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Calling all Lovers

by Beverly Dale

We are all familiar with the “go forth and multiply” passage in Genesis. These are the parting words of God to the first two earth creatures who had made the choice to know good and evil rather than remain obedient. Subsequent readers took these words to mean sex was primarily to procreate to fill the earth with as many children as possible. In times when laborers are needed, this fills an economic and social need, sometimes a military one as well if warriors are needed. Other readers interpret this to mean we are not to use birth control because we would be disobeying a Divine order from God. Not having been there to hear the inflection however this is obviously open to interpretation, especially in light of the pressing ecological concerns of an overcrowded planet with diminishing resources for survival. And lastly, there are those who would use this passage to remove the pleasure from sexual activity making it utilitarian instead. In this view one has sex only because there is a purpose to it (having babies.) Indeed many of the misogynistic men who are called church fathers by some taught sex was an odious task a man was required to do but which, due to its temptations, also had grave spiritual consequences.

I would like to suggest that none of these interpretations are helpful in developing a sex-positive and sexually responsible ethic. None exhibits a belief in a God of abundance and pleasure. And, one view of the vast diversity of the creation, both in earth’s people and in plant and animal life shows Divinity to be sensual and  appreciative of diversity. After all God sent male and female into the wider creation to be the caretakers, to nurture the plants and care for the animals and one another. Is it possible that this God, whom the Bible says walked each evening in the garden with them,  created a sensual humanity in God’s likeness so we might appreciate the gardens of life? So what if the meaning of those words was instead; “Go forth and make love.”?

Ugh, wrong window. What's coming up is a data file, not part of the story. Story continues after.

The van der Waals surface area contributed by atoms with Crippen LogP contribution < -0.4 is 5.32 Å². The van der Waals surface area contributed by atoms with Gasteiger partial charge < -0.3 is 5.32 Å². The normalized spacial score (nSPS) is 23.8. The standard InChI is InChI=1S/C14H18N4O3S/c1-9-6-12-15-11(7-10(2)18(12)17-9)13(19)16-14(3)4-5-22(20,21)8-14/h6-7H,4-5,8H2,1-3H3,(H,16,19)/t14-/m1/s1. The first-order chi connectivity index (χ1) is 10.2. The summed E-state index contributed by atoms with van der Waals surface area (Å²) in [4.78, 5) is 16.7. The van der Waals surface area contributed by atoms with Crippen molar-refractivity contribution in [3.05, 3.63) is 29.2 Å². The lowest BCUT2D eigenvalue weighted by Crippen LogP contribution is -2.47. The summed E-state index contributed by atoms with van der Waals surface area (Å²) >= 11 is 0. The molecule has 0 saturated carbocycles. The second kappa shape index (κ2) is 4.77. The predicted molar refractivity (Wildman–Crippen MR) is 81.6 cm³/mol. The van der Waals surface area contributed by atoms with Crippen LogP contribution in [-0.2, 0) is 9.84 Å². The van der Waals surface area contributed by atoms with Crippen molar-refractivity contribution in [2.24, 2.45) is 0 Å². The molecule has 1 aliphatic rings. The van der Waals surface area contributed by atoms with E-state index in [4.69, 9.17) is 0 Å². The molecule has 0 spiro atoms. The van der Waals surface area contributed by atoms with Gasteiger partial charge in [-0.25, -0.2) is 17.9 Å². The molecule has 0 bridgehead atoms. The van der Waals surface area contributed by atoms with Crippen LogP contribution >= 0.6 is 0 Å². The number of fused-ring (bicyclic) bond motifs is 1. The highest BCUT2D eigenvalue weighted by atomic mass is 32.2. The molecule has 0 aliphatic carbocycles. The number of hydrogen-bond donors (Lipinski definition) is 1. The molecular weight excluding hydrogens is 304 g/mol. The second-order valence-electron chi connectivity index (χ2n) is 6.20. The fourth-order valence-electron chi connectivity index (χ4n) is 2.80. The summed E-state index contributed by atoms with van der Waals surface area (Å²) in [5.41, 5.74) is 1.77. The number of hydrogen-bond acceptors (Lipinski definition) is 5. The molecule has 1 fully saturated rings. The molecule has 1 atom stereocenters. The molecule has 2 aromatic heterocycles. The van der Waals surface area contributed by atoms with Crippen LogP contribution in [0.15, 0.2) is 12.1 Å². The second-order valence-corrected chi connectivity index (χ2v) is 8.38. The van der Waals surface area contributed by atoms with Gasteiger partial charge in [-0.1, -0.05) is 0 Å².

“To go forth and make love” is to notice and appreciate the smells, the touches, the colors, the sounds of a bountiful world. It is to savor each new breath as the gift of life. It is to feel the caress of a loved one and to know the goodness of love and pleasure of joy. It is to appreciate the joy of simple gifts and to live in the present moment, sensually. Making love to the world and to one another is to refuse to believe some of us are better than the others or that some deserve more than others. To make love is to enter into our lovemaking wholeheartedly, with zest and enthusiasm instead of guilt or shame, with honesty and transparency instead of hiding grudges or secrets, with respect and mutuality instead of wielding power or playing gender games. It is to be willing to risk and be vulnerable to one another and in that lovemaking to discover the sacred in the ordinary, the beauty in the simple, the transcendent in the immanent.

There is no question that our world is groaning in agony from its fears and terrors of scarcity and loss. But it would be so different if we made love with our eyes, our touch, and indeed, with all our senses with those we meet each day. Surely, exhibiting the abundance of Love would make the world a better place.

Each new day is to stand at the garden gate and look out to an unknown world. It is to hear the voice of the Divine pushing us forward saying “Now go into the world and make love to all you meet. Celebrate Love’s abundance.”

May it be so.